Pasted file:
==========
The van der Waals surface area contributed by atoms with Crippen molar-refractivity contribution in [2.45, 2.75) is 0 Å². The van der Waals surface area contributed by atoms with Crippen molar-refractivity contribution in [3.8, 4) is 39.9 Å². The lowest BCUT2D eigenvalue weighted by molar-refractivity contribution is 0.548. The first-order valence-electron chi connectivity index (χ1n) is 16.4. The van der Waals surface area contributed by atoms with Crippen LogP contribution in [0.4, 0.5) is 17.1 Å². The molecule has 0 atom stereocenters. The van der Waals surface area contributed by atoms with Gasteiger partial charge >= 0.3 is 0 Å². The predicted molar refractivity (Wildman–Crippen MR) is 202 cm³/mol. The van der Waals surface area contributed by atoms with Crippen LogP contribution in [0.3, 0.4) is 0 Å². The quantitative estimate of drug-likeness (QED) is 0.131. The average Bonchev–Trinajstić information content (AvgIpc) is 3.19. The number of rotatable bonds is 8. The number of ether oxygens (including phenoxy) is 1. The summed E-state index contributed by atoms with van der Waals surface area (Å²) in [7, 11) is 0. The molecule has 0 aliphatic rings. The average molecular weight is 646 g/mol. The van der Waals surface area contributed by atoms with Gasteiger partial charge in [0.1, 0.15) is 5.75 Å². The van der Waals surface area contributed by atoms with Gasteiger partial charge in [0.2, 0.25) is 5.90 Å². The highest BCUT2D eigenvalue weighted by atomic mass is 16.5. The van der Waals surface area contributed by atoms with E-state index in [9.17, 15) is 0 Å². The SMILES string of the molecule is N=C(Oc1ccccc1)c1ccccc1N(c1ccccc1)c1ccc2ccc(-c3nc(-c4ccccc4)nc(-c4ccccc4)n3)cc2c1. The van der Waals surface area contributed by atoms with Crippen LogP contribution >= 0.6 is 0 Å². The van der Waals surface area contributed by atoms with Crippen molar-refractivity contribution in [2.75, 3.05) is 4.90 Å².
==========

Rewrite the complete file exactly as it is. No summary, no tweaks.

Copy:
The van der Waals surface area contributed by atoms with Crippen molar-refractivity contribution in [2.45, 2.75) is 0 Å². The van der Waals surface area contributed by atoms with Crippen molar-refractivity contribution in [3.8, 4) is 39.9 Å². The lowest BCUT2D eigenvalue weighted by molar-refractivity contribution is 0.548. The first-order valence-electron chi connectivity index (χ1n) is 16.4. The van der Waals surface area contributed by atoms with Crippen LogP contribution in [0.4, 0.5) is 17.1 Å². The molecule has 0 atom stereocenters. The van der Waals surface area contributed by atoms with Gasteiger partial charge >= 0.3 is 0 Å². The predicted molar refractivity (Wildman–Crippen MR) is 202 cm³/mol. The van der Waals surface area contributed by atoms with Crippen LogP contribution in [0.3, 0.4) is 0 Å². The quantitative estimate of drug-likeness (QED) is 0.131. The average Bonchev–Trinajstić information content (AvgIpc) is 3.19. The number of rotatable bonds is 8. The number of ether oxygens (including phenoxy) is 1. The summed E-state index contributed by atoms with van der Waals surface area (Å²) in [7, 11) is 0. The molecule has 0 aliphatic rings. The average molecular weight is 646 g/mol. The van der Waals surface area contributed by atoms with Gasteiger partial charge in [0.1, 0.15) is 5.75 Å². The van der Waals surface area contributed by atoms with Gasteiger partial charge in [0.2, 0.25) is 5.90 Å². The highest BCUT2D eigenvalue weighted by atomic mass is 16.5. The van der Waals surface area contributed by atoms with E-state index in [9.17, 15) is 0 Å². The SMILES string of the molecule is N=C(Oc1ccccc1)c1ccccc1N(c1ccccc1)c1ccc2ccc(-c3nc(-c4ccccc4)nc(-c4ccccc4)n3)cc2c1. The van der Waals surface area contributed by atoms with Crippen LogP contribution >= 0.6 is 0 Å². The van der Waals surface area contributed by atoms with Crippen molar-refractivity contribution in [2.75, 3.05) is 4.90 Å².